The Food Issue: Dairy Queens

Amazing Acres Dairy produces local, artisanal chevre  
by Tenaya Darlington

Last May, Debbie Mikulak embarked on a lifelong dream—she became an artisanal goat cheese maker. With 19 goats and a little over five acres in Elverson, PA, she and her husband, Fred Bloom, now produce more than a dozen cheeses, including a French-style Banon wrapped in grape leaves and soaked in brandy.

Read More

The Food Issue: Nature Preserve

Supper’s Mitch Prensky brings pickling into the modern era 
by Lee Stabert

Carrots with passion fruit, saffron and garlic with cauliflower, barigoule and artichokes, turnips with Herbes de Provence, spicy pickled vegetables for báhn mi, kosher dill pickles, okra with sage, preserved lemons and oranges, mushrooms, apples, Brussels sprouts, cauliflower, green beans and okra.

Read More

The Food Issue: The Challahman Cometh

Michael Dolich sets out to revive the neighborhood bakery 
by Lee Stabert

On an unseasonably warm day in April, Four Worlds Bakery’s Michael Dolich is overseeing the installation of a serious oven. Three men (one of them an expert on this expensive and unwieldy piece of equipment) are straining their backs and sweating up a storm, moving a series of heavy racks made up of slender metal tubes into a box-like shape. In the middle of the floor is a massive pile of insulation. The bakery’s new crown jewel is a high-tech piece of machinery—a $30,000 oven that uses hot water to reach temperatures over 400 degrees—but it will be used to craft something simple, artisanal and perfect.

Read More

Recycling Challenge: Pots, Pans & Pyrex

The Challenge: Those cheap Walmart pots and pans you bought just out of college are reaching the end of their usefulness, but there’s a good chance they’re made out of aluminum or stainless steel, which are both recyclable. You can’t put them in the blue bin at the curb, but, according to the Institute of Scrap Recycling Industries, recycling aluminum instead of mining virgin ore for new products results in up to a 95 percent reduction in energy use.
Read More

Energy: Cooler Heads

For energy savings, cool roofs are a no-brainer 
by Samantha Wittchen

The roof is no longer on fire. First there was the Mayor’s “Coolest Block” Contest, offering Philadelphians the chance to win an energy-saving cool roof and other energy efficiency upgrades from the city for every house on their block. Then there was City Council’s Earth Day passage of Councilman Jim Kenney’s legislation requiring reflective (cool) roofs on all new commercial and residential low-slope roofs.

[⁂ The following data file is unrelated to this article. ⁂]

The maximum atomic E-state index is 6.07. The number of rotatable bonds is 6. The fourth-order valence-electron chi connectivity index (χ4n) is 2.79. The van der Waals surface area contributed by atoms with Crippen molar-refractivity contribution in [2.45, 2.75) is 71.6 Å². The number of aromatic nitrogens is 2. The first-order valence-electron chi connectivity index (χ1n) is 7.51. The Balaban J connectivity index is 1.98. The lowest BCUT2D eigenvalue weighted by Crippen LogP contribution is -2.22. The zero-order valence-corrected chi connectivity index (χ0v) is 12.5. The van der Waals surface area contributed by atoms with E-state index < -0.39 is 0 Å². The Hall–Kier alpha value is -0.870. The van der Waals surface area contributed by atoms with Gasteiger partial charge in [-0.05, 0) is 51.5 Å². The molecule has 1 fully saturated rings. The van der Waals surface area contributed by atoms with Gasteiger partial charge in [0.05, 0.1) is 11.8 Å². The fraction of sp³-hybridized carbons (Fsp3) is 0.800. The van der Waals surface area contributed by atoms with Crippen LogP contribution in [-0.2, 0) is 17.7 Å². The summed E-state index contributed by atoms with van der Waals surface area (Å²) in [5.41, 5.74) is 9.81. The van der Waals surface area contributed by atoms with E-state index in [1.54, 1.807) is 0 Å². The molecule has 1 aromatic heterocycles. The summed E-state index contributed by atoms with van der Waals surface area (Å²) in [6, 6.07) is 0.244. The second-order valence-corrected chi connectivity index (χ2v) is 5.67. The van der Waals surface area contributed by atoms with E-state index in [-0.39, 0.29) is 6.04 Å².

Read More

Shoots & Ladders: Be the Bee

A guide to helping cucumbers and melons get their groove on
by Char Vandermeer

If summer were a taste, it would surely be cucumber—or maybe muskmelon. They’re both little bursts of sunshine on the vine. While your planting space may be limited to a few pots or a tiny patch in a community garden, that doesn’t mean your taste buds should go unfulfilled. Philly may prove to be a tough habitat for these fussy vines, but that just means they’ll require some extra attention.

Read More

Profile: King of Compost

Urban farmer and MacArthur Grant recipient Will Allen on the importance of greens, worms and more
by Lee Stabert

Everything about Will Allen is big. The pro basketball player turned urban agriculture iconoclast has hands like baseball mitts, and arms like tree trunks. His normal uniform—jeans, baseball hat, hooded sweatshirt with the sleeves removed—only serves to emphasize the power of his gentle, hulking presence.

Read More

Dispatch: Greatest Hits

Some people geek out over wine. Others, old vinyl. For me, it’s cheese. The stinky stuff. Stilton. Fontina. Époisses. When I meet a strong cheese, it stops me cold, the way hearing a new song on the radio can make you pull over the car, motivated by a desire to really listen. You don’t forget those moments: the first time you heard Led Zeppelin or the night a neighbor let you borrow the Kinks.
Read More

Along for the Ride: Via Bicycles' Curtis Anthony

Julie Lorch pedals along with notable members of Philly’s bicycle community on a route of their choice. They ride, they chat, she reports back.

Nice ride!” shouts a dude on a bike. “Awesome!” yells another. In 2010, a high wheel bicycle is a strange sight in Center City. But in 1886, the year that Curtis Anthony’s prized Victor was built, the high wheel represented state-of-the-art bicycle engineering.

Read More

Local Business: Black Gold

A local company helps Philly businesses jump on the composting bandwagon 
by Lee Stabert

There is one word showing up left and right on the lips of top urban sustainability and food access experts: compost. To hear them speak of it, the stuff is magic—now it’s just a matter of getting the rest of society on board. Philly Compost, a year-old company based in Northwest Philadelphia, is doing their part to bring the city’s businesses into the fold.
Read More

From the Editor: Home Made

Alex passed his Publisher’s Notes duties along to me this month because I am, simply put, obsessed with food. I’ve been looking forward to this issue for months.

Last June, I moved back to Philadelphia—my hometown—after a few years in the wilderness (read: Nashville, TN).
Read More